Idea-Expression Divide or Idea-Expression Dichotomy.
Idea-Expression Dichotomy is embodied in Section 102(b)
of the copyright code. Idea-Expression Dichotomy denies protection to the ideas which
underlie copyrightable works. Only the original "expressions" contained in these
works can actually receive copyright protection.
Intellectual property laws are generally designed keeping Idea-Expression Dichotomy in mind to protect the fixed expression of an idea rather than the fundamental idea itself.
Examples of Idea-Expression Dichotomy or Idea-Expression Divide
Copyright may not subsist in the idea of a man on an expedition, but may subsist in a book which follows that expedition.
Similarly, if the methods or processes described in a technical non-fiction work are patentable they may be the subject of various patent claims, whereas the fundamental underlying idea may not be. An adventure novel provides an illustration of the concept. Copyright may subsist in the work as a whole, in the particular story or characters involved, or in any artwork contained in the book, but generally not in the idea or genre of the story.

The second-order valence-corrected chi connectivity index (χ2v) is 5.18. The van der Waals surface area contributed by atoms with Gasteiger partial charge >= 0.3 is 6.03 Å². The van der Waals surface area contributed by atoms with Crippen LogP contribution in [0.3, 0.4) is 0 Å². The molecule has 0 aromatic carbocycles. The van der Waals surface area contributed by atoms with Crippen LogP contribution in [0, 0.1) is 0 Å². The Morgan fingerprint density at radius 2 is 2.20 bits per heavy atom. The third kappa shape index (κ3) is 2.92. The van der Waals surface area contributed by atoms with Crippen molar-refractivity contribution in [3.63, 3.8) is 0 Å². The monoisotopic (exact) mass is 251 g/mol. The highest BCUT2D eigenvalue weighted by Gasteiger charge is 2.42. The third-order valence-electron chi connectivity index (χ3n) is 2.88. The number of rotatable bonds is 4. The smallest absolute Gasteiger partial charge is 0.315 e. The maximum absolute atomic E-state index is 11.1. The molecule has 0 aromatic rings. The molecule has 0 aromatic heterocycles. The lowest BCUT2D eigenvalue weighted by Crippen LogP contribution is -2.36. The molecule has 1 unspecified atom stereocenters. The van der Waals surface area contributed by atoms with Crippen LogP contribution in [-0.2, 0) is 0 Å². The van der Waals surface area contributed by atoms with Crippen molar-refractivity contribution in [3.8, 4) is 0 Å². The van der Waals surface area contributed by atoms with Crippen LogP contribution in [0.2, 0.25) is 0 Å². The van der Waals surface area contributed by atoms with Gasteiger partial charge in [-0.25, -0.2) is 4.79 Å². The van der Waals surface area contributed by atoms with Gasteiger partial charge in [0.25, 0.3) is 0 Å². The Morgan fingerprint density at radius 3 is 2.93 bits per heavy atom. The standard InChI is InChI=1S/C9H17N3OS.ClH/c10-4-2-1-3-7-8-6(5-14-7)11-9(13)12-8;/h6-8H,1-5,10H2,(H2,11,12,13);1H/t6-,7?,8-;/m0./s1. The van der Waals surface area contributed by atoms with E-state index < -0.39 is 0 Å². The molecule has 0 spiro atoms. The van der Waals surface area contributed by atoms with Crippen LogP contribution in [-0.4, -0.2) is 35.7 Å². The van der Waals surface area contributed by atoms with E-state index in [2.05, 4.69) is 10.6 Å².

The idea-expression divide which is also referred to as
idea-expression dichotomy is a concept which explains the appropriate function of
intellectual property laws, which are generally designed to protect the fixed expression
or manifestation of an idea rather than the fundamental idea itself.
"Unlike a patent, a copyright gives no exclusive
right to the art disclosed; protection is given only to the expression of the idea, not
the idea itself." Mazer v. Stein, 347 U.S. 201, 217 (1954) - Idea-Expression